General Overviews

Bowman 1996 provides a historical and cultural overview of the Hellenistic and Roman periods (and beyond) in Egypt, while Bagnall and Rathbone 2004 describes the major archaeological sites. For the Hellenistic period in particular, Chauveau 2000 is an accessible introductory text, Hölbl 2001 and Huss 2001 are excellent histories, and Manning 2010 (cited under Ptolemaic Administration) discusses government and economy. Lewis 1999 offers a social history of Roman Egypt, and Ritner 1998 provides a brief survey of major political developments. Mitteis and Wilcken 1912 discusses—and provides primary papyrological sources on—many aspects of state and society in Hellenistic, Roman, and Byzantine Egypt; the authors’ four-volume study, foundational to papyrology as a discipline, helped shape the concerns and orientation of much subsequent papyrological research. Lewis 1995 (originally published in 1970) may at first seem an odd choice for inclusion in this section, since the article does not attempt to provide an “overview” of Hellenistic or Roman Egypt, focusing instead on administrative changes associated with the start of Roman rule. However, this study still serves as a useful starting point for problematizing any discussion of “the Greco-Roman period” in Egypt; citing numerous changes in society and government from the Ptolemies to the Romans, Naphtali Lewis launched an influential argument against the conflation of these periods through the use of the term “Greco-Roman.”

  • Bagnall, Roger S., and Dominic W. Rathbone, eds. 2004. Egypt from Alexander to the Copts: An archaeological and historical guide. London: British Museum.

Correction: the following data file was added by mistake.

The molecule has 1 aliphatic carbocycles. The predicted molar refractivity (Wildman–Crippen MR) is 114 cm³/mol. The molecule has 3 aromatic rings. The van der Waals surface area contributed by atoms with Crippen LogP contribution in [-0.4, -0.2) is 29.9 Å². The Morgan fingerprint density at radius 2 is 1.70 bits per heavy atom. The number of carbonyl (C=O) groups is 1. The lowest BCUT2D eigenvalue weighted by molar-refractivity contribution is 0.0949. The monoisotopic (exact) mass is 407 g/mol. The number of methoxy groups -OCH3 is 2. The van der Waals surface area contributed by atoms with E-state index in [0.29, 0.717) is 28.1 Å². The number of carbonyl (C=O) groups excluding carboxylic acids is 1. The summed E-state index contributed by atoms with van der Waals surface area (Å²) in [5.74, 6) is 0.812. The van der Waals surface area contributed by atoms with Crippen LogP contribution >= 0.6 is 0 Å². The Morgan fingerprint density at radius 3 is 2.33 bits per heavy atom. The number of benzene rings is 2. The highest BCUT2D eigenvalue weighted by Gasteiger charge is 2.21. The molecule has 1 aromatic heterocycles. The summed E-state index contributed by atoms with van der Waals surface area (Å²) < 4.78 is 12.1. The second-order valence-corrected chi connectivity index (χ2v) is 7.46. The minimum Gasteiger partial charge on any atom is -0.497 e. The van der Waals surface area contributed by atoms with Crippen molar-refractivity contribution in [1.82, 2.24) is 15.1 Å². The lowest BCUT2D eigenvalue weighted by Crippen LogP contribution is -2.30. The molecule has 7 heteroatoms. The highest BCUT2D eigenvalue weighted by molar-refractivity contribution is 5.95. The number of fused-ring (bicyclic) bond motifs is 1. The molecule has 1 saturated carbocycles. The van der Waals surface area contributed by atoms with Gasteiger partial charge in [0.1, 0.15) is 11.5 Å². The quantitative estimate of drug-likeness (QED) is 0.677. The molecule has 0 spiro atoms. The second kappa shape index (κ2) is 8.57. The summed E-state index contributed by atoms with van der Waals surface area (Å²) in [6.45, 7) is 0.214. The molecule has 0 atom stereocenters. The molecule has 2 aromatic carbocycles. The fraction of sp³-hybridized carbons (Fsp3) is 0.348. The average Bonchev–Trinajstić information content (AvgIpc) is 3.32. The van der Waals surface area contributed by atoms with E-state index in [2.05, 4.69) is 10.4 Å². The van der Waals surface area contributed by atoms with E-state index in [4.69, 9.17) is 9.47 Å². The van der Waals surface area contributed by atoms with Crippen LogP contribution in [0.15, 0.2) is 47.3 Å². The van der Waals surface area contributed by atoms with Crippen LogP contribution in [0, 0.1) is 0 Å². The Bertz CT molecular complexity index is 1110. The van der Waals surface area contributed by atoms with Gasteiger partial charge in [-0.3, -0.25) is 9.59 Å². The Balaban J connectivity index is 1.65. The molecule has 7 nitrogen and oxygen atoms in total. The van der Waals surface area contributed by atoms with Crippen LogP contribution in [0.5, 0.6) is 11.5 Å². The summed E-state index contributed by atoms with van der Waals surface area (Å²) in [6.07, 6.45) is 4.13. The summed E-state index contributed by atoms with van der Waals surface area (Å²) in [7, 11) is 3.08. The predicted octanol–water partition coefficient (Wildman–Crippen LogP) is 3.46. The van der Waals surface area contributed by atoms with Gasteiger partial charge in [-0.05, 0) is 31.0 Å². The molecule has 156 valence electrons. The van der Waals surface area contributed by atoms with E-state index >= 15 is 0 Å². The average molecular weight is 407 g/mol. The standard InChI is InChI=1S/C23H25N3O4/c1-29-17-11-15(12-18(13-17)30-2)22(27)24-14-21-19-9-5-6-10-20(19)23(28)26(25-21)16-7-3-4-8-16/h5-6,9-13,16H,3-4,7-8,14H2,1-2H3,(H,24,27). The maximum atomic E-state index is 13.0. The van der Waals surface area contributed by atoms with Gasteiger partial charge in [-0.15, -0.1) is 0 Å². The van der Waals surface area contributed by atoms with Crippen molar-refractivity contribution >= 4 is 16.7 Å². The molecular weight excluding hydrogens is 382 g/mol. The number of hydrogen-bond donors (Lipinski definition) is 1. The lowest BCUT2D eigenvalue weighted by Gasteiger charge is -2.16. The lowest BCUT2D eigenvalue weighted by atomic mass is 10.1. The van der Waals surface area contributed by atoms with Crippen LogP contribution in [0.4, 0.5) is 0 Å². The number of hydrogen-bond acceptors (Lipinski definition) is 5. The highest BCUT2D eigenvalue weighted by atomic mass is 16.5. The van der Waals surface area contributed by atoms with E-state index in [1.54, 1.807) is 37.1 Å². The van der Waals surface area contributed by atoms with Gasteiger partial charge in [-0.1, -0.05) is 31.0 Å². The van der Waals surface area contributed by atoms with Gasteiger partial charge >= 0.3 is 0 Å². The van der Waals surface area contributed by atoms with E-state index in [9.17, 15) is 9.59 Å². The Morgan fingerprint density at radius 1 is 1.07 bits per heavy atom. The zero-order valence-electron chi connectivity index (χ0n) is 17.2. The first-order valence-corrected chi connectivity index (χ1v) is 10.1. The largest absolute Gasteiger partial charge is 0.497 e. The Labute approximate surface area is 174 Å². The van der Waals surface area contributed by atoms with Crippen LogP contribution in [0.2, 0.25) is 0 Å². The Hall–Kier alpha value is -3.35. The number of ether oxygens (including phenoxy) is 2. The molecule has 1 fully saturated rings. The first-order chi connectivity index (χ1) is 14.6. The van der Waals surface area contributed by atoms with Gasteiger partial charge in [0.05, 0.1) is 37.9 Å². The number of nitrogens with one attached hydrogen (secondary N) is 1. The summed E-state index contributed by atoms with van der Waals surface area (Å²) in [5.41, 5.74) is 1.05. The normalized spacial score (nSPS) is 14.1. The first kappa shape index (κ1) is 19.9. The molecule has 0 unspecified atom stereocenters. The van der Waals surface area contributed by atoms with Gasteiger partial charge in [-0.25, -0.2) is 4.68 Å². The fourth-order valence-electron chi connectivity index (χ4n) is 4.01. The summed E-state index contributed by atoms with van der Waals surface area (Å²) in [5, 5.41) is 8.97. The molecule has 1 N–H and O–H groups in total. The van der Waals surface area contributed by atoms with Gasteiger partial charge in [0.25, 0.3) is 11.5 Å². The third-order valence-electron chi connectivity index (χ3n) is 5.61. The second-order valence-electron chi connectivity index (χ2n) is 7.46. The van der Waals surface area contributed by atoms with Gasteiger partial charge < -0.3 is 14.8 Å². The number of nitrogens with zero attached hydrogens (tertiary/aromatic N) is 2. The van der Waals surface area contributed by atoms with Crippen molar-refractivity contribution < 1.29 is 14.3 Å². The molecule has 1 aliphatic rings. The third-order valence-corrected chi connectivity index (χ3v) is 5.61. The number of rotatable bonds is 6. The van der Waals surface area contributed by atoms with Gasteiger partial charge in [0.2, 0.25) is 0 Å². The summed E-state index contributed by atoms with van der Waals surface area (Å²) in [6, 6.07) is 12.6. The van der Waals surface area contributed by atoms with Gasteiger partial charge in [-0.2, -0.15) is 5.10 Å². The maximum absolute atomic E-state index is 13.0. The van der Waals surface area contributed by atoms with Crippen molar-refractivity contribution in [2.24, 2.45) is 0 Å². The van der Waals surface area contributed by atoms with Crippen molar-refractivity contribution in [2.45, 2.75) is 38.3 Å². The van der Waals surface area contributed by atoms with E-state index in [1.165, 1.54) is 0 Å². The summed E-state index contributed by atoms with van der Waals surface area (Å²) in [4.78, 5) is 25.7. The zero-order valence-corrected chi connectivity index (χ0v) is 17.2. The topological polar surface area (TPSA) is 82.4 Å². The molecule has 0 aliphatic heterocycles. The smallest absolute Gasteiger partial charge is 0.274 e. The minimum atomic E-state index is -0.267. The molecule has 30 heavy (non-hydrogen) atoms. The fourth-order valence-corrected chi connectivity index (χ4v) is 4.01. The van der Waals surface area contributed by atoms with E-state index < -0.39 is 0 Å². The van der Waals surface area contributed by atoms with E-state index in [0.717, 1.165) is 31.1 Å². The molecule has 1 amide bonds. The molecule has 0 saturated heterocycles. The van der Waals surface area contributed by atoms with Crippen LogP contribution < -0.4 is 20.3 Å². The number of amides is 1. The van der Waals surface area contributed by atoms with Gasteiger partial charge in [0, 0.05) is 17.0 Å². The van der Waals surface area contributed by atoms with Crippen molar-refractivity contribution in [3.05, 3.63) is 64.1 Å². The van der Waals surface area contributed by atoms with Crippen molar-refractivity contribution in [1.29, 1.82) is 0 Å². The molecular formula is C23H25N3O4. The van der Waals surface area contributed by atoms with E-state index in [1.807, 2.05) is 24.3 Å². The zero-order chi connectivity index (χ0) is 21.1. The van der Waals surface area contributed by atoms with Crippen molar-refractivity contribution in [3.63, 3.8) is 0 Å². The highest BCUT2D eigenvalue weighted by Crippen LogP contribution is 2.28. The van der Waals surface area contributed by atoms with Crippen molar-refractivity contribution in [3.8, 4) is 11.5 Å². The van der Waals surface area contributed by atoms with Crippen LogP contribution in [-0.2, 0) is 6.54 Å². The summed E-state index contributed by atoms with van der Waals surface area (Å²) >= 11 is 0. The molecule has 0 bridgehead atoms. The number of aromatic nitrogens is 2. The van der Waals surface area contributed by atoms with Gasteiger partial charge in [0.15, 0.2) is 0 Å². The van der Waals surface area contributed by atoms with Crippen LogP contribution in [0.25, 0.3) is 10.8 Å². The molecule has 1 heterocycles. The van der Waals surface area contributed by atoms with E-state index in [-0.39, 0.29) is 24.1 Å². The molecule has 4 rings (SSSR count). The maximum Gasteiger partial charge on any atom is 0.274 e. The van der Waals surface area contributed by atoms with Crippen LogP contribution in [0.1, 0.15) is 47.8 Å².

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    Well-researched guide to the archaeological sites of Hellenistic, Roman, and Byzantine Egypt. For each site, provides an overview of excavation history, historical context, current state as of 2004, and further bibliography.

  • Bowman, Alan K. 1996. Egypt after the pharaohs, 332 BC–AD 642: From Alexander to the Arab conquest. 2d ed. Berkeley and Los Angeles: Univ. of California Press.

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    General account of Egyptian history and culture in the Hellenistic, Roman, and Byzantine periods.

  • Chauveau, Michel. 2000. Egypt in the age of Cleopatra: History and society under the Ptolemies. Translated by David Lorton. Ithaca, NY: Cornell Univ. Press.

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    Useful, accessible introductory text on Hellenistic Egypt, emphasizing social history. Translation of L’Égypte au temps de Cléopâtre (Paris: Hachette Littératures, 1997).

  • Hölbl, Günther. 2001. A history of the Ptolemaic Empire. Translated by Tina Saavedra. New York: Routledge.

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    Excellent Egyptologically oriented political and military history of Ptolemaic Egypt, including a subtle and detailed analysis of the ideology of power. Translation and updated edition of Geschichte des Ptolemäerreiches: Politik, Ideologie, und religiöse Kultur von Alexander dem Grossen bis zur römischen Eroberung (Darmstadt: Wissenschaftliche Buschgesellschaft, 1994).

  • Huss, Werner. 2001. Ägypten in hellenistischer Zeit 332-30 v.Chr. Munich: Verlag C. H. Beck.